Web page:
Some customers need adjustments to a logo you designed. Others require you to create content with quick turnaround time, and some need some clarification from you.
Each of these clients needs undivided attention, so if you know you can’t meet their expectations, you may want to hire someone to assist.
While hiring a new employee is costly, failing to take this step can hurt your business. Thus, look at the workload you have and start hunting for the right talent, so you don’t put your reputation on the line.
4. You’re Losing Valuable Time on Nonessential Tasks
When your business is at its early stage, you’ll handle nearly everything, from answering phone calls to posting on your social media page.
This may look good at first, but keep in mind you’re the company’s mastermind and CEO. Every minute you spend on nonessential activities could be used to grow the business to greater heights.
Networking with stakeholders, seeking new revenue sources, and hiring new talent is crucial for business growth.
If you notice you’re spending most of your time on repetitive tasks, such as blogging, social media management, tracking website traffic, sending email newsletters, deleting annoying emails, backing up files and paperwork, it’s time to hire a new employee.
Hire a skilled person and delegate these tasks to them so you can focus on growing the business.
5. You Can’t Find Any Time for a Break or Vacation
Sure, work is important, and without it, your business won’t grow. But creating a work-life balance is equally essential. If you keep working nonstop, you may develop a burnout, which might, in turn, hurt productivity.
That’s why a vacation is critical, as it reduces your stress levels and prevents burnout. After returning from a vacation, you’ll have a relaxed and refreshed mental state that makes your tasks easier. So, to stay productive and creative, you need to take frequent breaks from work.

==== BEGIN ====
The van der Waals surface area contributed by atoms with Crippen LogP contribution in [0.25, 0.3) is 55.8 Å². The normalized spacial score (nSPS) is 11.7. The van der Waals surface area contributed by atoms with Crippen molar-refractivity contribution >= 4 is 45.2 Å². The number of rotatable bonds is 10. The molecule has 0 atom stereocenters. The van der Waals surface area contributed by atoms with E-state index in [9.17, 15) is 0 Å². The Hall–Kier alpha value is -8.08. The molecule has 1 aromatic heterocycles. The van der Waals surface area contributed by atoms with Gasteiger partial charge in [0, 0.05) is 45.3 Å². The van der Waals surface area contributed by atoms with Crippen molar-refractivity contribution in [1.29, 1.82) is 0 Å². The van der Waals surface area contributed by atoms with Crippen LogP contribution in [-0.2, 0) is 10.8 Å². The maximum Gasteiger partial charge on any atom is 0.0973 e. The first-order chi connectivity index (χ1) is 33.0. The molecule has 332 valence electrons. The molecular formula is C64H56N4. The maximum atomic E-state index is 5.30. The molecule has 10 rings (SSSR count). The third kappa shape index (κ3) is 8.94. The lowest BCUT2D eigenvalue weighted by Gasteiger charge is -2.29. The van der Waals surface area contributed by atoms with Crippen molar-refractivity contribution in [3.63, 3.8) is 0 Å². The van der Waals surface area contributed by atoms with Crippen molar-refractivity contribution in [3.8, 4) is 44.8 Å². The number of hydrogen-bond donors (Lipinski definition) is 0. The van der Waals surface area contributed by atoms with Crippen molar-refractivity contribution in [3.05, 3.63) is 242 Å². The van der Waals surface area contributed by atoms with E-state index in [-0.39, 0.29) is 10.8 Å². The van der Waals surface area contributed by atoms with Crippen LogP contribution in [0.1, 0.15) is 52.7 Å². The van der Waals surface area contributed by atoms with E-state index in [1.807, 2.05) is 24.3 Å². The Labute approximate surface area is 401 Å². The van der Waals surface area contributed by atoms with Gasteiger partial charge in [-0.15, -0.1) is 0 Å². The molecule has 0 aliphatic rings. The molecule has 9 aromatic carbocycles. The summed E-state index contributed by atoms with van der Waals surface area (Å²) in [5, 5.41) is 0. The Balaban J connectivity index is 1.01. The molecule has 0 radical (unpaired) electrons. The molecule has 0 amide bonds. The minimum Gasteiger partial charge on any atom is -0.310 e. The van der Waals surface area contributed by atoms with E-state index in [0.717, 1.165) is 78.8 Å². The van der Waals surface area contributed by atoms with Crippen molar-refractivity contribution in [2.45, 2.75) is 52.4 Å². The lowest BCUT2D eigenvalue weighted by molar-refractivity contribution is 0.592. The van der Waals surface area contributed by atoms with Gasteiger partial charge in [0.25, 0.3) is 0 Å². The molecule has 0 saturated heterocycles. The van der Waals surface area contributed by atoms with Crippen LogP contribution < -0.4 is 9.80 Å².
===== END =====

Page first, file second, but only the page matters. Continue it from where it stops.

If you can’t find time for breaks, it means you’re probably overworked and need help. Go ahead and hire a competent person to continue working whenever you’re away.
It might be difficult at first to leave your business in someone else’s hands. But as a business owner and employer, you need to learn how to delegate and share responsibilities.
Once your business grows and you add more members to your team, you will need those skills to make everything run smoothly. Hiring the right people will give you peace of mind that your on demand business runs successfully while you take some much-deserved time off.
A growing business requires your attention as the business owner, but you don’t have to be a solopreneur forever.
Going it alone may mean you risk losing customers, suffering burnout, and having inadequate time with your loved ones.
Bringing an employee on board might seem costly at first, but it’s profitable in the long run.
Jasmine Williams covers the good and the bad of today’s business and marketing. When she’s not being all serious and busy, she’s usually hunched over a book or dancing in the kitchen, trying hard to maintain rhythm, and delivering some fine cooking (her family says so).